How secure are the UK’s high street banks?
Financial risk has always been prevalent, and in recent years, concerns around cyber security have also increased, meaning that when these two areas are combined, the risks can be huge.
But just how seriously are banks taking cyber security?
According to a recent report from Xiphos Research, the websites of many of the UK’s high street banks are not as secure as they could be, placing customers’ sensitive data in a position of serious risk.
In particular, the research focused on the security of banks’ Secure Sockets Layer (SSL) certificates. These are the pieces of technology responsible for creating an encrypted link between a server and a web browser while making sure that all of the data passed from the server to the browser is safe, private and legal.
How secure are banks’ websites?
Xiphos found that more than half of the UK’s banks and building societies have weak SSL implementations, meaning they are compromising the security of their customers’ data. If this became common knowledge, the reputational and even legal consequences could be potentially irreversible.
The research involved the examination of 84 SSL connections in total, finding that 50 per cent of those belonging to UK-owned retail banks were insecure, as were more than three-quarters (79 per cent) of those owned by foreign parties.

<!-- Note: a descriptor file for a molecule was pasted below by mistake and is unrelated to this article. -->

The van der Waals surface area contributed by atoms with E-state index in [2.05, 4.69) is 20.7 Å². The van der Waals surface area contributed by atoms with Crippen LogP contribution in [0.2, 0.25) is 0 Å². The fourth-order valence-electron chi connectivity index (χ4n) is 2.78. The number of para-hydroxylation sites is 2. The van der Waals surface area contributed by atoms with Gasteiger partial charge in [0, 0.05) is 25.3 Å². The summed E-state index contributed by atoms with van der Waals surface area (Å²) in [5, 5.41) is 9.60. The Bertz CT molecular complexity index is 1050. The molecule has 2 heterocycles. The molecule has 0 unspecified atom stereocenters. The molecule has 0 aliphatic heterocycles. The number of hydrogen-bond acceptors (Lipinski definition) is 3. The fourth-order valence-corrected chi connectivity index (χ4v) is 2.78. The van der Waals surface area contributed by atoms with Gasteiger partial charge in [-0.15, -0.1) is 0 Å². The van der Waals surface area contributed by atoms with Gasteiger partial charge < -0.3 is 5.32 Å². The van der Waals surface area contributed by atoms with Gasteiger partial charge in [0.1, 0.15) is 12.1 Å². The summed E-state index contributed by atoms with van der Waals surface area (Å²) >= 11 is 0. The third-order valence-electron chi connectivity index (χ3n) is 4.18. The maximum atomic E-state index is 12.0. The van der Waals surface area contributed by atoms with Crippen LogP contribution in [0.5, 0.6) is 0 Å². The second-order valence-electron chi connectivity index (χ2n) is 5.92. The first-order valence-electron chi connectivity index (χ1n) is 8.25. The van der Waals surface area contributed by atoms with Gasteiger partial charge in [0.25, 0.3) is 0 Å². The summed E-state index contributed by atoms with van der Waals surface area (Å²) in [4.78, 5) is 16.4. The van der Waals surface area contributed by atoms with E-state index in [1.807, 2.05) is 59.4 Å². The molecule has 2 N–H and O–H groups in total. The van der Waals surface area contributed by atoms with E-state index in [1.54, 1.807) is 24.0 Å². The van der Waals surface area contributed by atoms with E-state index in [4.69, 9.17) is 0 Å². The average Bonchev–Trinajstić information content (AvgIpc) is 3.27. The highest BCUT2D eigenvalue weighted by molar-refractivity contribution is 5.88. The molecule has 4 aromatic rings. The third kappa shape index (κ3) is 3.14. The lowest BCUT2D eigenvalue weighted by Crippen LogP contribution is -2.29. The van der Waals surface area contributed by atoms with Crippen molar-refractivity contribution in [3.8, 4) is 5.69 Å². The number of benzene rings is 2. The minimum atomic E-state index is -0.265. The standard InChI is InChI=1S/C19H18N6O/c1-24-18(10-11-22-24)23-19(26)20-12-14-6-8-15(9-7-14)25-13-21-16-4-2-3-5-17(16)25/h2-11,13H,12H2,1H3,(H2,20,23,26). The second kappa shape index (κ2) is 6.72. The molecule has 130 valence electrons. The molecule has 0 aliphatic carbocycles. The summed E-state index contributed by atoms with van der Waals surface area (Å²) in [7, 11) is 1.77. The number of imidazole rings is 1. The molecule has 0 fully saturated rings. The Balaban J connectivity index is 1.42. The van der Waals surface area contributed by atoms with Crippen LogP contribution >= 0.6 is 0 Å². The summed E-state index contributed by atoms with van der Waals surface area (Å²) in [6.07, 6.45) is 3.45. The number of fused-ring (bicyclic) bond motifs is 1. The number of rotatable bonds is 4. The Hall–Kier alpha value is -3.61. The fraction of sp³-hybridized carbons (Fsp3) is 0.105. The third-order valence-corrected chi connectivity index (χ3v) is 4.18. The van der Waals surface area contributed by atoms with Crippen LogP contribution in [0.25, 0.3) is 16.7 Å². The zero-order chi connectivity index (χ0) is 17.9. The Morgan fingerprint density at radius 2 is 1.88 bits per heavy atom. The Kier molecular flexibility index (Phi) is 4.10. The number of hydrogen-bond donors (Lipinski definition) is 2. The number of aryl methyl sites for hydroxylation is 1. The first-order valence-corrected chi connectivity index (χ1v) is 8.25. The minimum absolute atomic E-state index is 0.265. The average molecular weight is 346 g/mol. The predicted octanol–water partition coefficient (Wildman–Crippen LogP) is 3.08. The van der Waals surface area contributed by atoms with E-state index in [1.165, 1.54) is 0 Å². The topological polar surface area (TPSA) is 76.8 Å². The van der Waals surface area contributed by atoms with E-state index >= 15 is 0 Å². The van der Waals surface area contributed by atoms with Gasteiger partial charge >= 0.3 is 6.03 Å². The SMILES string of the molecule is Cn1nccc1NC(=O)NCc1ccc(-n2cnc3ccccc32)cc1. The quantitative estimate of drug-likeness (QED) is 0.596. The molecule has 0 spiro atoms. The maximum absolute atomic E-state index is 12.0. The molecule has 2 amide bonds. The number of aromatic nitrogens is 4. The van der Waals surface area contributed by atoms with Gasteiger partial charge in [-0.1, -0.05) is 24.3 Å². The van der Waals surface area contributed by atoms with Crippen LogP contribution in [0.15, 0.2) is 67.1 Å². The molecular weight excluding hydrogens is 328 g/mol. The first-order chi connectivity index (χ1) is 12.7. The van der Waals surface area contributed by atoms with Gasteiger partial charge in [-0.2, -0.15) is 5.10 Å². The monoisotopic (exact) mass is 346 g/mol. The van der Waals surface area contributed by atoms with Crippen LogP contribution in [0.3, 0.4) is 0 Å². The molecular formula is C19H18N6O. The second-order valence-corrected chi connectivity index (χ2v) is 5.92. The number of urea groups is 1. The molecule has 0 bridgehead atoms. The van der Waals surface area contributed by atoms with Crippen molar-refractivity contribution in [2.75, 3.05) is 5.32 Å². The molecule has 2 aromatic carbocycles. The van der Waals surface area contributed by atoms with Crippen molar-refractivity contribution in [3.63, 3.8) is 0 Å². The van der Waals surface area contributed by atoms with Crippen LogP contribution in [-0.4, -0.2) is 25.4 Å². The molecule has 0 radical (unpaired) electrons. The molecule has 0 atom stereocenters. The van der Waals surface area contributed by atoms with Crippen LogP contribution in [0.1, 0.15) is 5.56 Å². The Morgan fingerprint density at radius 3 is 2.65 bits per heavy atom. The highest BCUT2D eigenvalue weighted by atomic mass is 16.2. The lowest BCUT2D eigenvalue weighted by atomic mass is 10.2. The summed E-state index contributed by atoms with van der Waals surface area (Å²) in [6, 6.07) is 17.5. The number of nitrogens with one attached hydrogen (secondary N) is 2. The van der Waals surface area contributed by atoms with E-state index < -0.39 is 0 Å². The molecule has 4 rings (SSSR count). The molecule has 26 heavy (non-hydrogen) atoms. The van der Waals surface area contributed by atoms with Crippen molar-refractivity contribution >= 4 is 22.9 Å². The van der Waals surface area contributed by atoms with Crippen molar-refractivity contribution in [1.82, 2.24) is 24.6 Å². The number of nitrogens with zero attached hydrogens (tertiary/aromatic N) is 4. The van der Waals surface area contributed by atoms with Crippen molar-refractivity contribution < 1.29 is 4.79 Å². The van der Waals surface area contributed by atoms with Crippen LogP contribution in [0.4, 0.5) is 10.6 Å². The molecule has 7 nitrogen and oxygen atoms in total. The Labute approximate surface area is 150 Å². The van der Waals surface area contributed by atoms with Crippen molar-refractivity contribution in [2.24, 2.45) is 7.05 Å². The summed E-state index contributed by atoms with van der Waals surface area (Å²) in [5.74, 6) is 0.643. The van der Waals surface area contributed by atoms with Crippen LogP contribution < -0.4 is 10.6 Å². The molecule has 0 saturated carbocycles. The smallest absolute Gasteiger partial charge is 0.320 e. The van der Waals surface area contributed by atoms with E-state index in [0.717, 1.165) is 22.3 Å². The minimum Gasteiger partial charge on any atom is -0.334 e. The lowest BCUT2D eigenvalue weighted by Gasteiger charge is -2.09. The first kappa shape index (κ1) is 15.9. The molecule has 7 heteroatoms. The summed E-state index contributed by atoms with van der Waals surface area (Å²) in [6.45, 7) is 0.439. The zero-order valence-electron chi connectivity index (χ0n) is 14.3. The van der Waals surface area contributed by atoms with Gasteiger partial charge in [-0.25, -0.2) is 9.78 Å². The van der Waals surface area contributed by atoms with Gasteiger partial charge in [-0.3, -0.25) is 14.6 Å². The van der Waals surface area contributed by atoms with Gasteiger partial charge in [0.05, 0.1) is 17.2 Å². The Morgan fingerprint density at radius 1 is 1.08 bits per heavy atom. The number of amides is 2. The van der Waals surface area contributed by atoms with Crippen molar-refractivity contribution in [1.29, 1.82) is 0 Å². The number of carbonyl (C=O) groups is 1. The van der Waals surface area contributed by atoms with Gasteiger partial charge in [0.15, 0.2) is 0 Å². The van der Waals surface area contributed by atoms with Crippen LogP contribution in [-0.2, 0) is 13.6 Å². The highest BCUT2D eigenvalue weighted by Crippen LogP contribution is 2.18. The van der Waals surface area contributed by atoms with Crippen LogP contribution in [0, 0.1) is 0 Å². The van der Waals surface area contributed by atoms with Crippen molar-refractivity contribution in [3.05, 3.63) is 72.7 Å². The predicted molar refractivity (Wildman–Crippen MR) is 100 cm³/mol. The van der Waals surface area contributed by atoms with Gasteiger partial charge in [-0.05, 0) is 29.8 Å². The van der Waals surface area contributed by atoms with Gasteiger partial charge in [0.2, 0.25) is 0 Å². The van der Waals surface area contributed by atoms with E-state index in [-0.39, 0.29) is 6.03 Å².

In addition, Xiphos’ research involved 37 British building societies, finding that over half (51 per cent) had insecure SSL instances.
Overall, 14 per cent of the server-browser connections analysed by the organisation received the worst possible score, indicating that the level of security they provide to customers’ data is nowhere near adequate.
Xiphos’ report also led to the discovery that 4.7 per cent of SSL connections were at significant risk of being hacked. However, this figure is likely to be much higher, as any weak SSL is open to cyber attack.
What’s more, this research only focused on the customer-facing websites of banks and building societies, meaning the actual risk profile of banks could be much higher, as this does not take into account their internal functions as well.
How can banks improve their security levels?
Aside from implementing improved SSL connections to keep their customers’ data as safe as possible, how else can the UK’s banking organisations increase the security of their operations?
Cyber security is more important than ever before, and if banks do not have experts in this field on their books, they are not only putting consumer data at risk, but also preventing their own progress.
Such specialists are in high demand at the moment, as businesses ranging from SMEs to international banks step up their cyber security efforts in light of the increasingly high-profile nature of hacks and other breaches.
Finance is arguably one of the most important sectors where IT security needs to be a top priority, so individuals with expertise in this area may be set to experience an increase in demand for their services as a result.
Our Market Reports combine our review of the prevailing conditions in the security & resilience recruitment market together with the results of our latest employer survey.